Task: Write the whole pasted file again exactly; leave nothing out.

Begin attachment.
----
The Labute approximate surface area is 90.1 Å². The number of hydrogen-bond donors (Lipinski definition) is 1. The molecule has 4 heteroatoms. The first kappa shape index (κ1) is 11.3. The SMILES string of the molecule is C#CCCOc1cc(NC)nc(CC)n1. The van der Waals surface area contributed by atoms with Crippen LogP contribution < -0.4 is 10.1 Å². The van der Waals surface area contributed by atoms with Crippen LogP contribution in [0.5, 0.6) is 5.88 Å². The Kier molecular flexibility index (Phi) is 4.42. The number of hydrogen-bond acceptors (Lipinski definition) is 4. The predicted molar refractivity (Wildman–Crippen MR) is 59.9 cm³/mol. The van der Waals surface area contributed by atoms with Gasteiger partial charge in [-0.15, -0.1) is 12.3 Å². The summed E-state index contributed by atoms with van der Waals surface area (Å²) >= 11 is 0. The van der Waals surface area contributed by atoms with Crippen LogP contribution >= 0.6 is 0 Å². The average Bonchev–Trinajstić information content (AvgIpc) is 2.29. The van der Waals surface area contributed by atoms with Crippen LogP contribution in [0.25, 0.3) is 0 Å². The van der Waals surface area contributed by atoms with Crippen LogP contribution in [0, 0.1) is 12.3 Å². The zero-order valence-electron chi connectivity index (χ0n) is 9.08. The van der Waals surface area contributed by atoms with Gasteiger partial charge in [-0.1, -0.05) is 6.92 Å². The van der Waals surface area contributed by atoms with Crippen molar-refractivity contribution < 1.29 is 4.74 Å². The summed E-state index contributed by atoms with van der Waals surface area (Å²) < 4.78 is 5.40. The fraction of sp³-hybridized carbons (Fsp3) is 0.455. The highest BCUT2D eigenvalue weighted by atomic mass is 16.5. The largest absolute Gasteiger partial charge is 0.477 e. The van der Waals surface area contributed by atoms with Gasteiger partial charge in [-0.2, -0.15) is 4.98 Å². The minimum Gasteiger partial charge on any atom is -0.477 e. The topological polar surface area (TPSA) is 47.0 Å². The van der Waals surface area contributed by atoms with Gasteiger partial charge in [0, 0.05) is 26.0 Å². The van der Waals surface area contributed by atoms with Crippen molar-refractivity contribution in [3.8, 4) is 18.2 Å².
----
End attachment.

The Labute approximate surface area is 90.1 Å². The number of hydrogen-bond donors (Lipinski definition) is 1. The molecule has 4 heteroatoms. The first kappa shape index (κ1) is 11.3. The SMILES string of the molecule is C#CCCOc1cc(NC)nc(CC)n1. The van der Waals surface area contributed by atoms with Crippen LogP contribution < -0.4 is 10.1 Å². The van der Waals surface area contributed by atoms with Crippen LogP contribution in [0.5, 0.6) is 5.88 Å². The Kier molecular flexibility index (Phi) is 4.42. The number of hydrogen-bond acceptors (Lipinski definition) is 4. The predicted molar refractivity (Wildman–Crippen MR) is 59.9 cm³/mol. The van der Waals surface area contributed by atoms with Gasteiger partial charge in [-0.15, -0.1) is 12.3 Å². The summed E-state index contributed by atoms with van der Waals surface area (Å²) >= 11 is 0. The van der Waals surface area contributed by atoms with Crippen LogP contribution >= 0.6 is 0 Å². The average Bonchev–Trinajstić information content (AvgIpc) is 2.29. The van der Waals surface area contributed by atoms with Crippen LogP contribution in [0.25, 0.3) is 0 Å². The van der Waals surface area contributed by atoms with Crippen LogP contribution in [0, 0.1) is 12.3 Å². The zero-order valence-electron chi connectivity index (χ0n) is 9.08. The van der Waals surface area contributed by atoms with Gasteiger partial charge in [-0.1, -0.05) is 6.92 Å². The van der Waals surface area contributed by atoms with Crippen molar-refractivity contribution < 1.29 is 4.74 Å². The summed E-state index contributed by atoms with van der Waals surface area (Å²) < 4.78 is 5.40. The fraction of sp³-hybridized carbons (Fsp3) is 0.455. The highest BCUT2D eigenvalue weighted by atomic mass is 16.5. The largest absolute Gasteiger partial charge is 0.477 e. The van der Waals surface area contributed by atoms with Gasteiger partial charge in [-0.2, -0.15) is 4.98 Å². The minimum Gasteiger partial charge on any atom is -0.477 e. The topological polar surface area (TPSA) is 47.0 Å². The van der Waals surface area contributed by atoms with Gasteiger partial charge in [0, 0.05) is 26.0 Å². The van der Waals surface area contributed by atoms with Crippen molar-refractivity contribution in [3.8, 4) is 18.2 Å².